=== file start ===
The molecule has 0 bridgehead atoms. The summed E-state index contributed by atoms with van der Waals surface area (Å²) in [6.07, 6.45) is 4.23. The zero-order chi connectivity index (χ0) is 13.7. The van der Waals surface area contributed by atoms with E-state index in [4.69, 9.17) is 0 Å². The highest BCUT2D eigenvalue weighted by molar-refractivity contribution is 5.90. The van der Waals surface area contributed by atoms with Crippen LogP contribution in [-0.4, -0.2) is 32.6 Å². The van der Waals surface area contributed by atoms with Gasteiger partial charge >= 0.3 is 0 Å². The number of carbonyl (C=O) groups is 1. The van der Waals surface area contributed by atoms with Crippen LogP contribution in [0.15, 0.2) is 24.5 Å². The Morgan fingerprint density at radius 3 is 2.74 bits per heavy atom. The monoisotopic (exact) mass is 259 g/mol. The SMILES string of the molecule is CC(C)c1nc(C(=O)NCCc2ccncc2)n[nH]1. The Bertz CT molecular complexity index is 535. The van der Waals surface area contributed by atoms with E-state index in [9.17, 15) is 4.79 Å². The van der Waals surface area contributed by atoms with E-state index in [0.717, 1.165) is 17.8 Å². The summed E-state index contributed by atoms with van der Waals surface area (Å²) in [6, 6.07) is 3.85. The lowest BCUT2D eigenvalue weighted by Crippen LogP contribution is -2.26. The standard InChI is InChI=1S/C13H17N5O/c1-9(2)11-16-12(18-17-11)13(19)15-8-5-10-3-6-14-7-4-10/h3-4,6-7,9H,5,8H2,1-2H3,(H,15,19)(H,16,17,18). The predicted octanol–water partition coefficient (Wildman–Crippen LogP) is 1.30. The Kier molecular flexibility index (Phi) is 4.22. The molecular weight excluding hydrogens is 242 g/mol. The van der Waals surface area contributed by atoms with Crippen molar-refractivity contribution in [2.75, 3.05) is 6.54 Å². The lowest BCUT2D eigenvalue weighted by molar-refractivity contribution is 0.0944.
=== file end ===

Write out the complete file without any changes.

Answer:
The molecule has 0 bridgehead atoms. The summed E-state index contributed by atoms with van der Waals surface area (Å²) in [6.07, 6.45) is 4.23. The zero-order chi connectivity index (χ0) is 13.7. The van der Waals surface area contributed by atoms with E-state index in [4.69, 9.17) is 0 Å². The highest BCUT2D eigenvalue weighted by molar-refractivity contribution is 5.90. The van der Waals surface area contributed by atoms with Crippen LogP contribution in [-0.4, -0.2) is 32.6 Å². The van der Waals surface area contributed by atoms with Gasteiger partial charge >= 0.3 is 0 Å². The number of carbonyl (C=O) groups is 1. The van der Waals surface area contributed by atoms with Crippen LogP contribution in [0.15, 0.2) is 24.5 Å². The Morgan fingerprint density at radius 3 is 2.74 bits per heavy atom. The monoisotopic (exact) mass is 259 g/mol. The SMILES string of the molecule is CC(C)c1nc(C(=O)NCCc2ccncc2)n[nH]1. The Bertz CT molecular complexity index is 535. The van der Waals surface area contributed by atoms with E-state index in [9.17, 15) is 4.79 Å². The van der Waals surface area contributed by atoms with E-state index in [0.717, 1.165) is 17.8 Å². The summed E-state index contributed by atoms with van der Waals surface area (Å²) in [6, 6.07) is 3.85. The lowest BCUT2D eigenvalue weighted by Crippen LogP contribution is -2.26. The standard InChI is InChI=1S/C13H17N5O/c1-9(2)11-16-12(18-17-11)13(19)15-8-5-10-3-6-14-7-4-10/h3-4,6-7,9H,5,8H2,1-2H3,(H,15,19)(H,16,17,18). The predicted octanol–water partition coefficient (Wildman–Crippen LogP) is 1.30. The Kier molecular flexibility index (Phi) is 4.22. The molecular weight excluding hydrogens is 242 g/mol. The van der Waals surface area contributed by atoms with Crippen molar-refractivity contribution in [2.75, 3.05) is 6.54 Å². The lowest BCUT2D eigenvalue weighted by molar-refractivity contribution is 0.0944.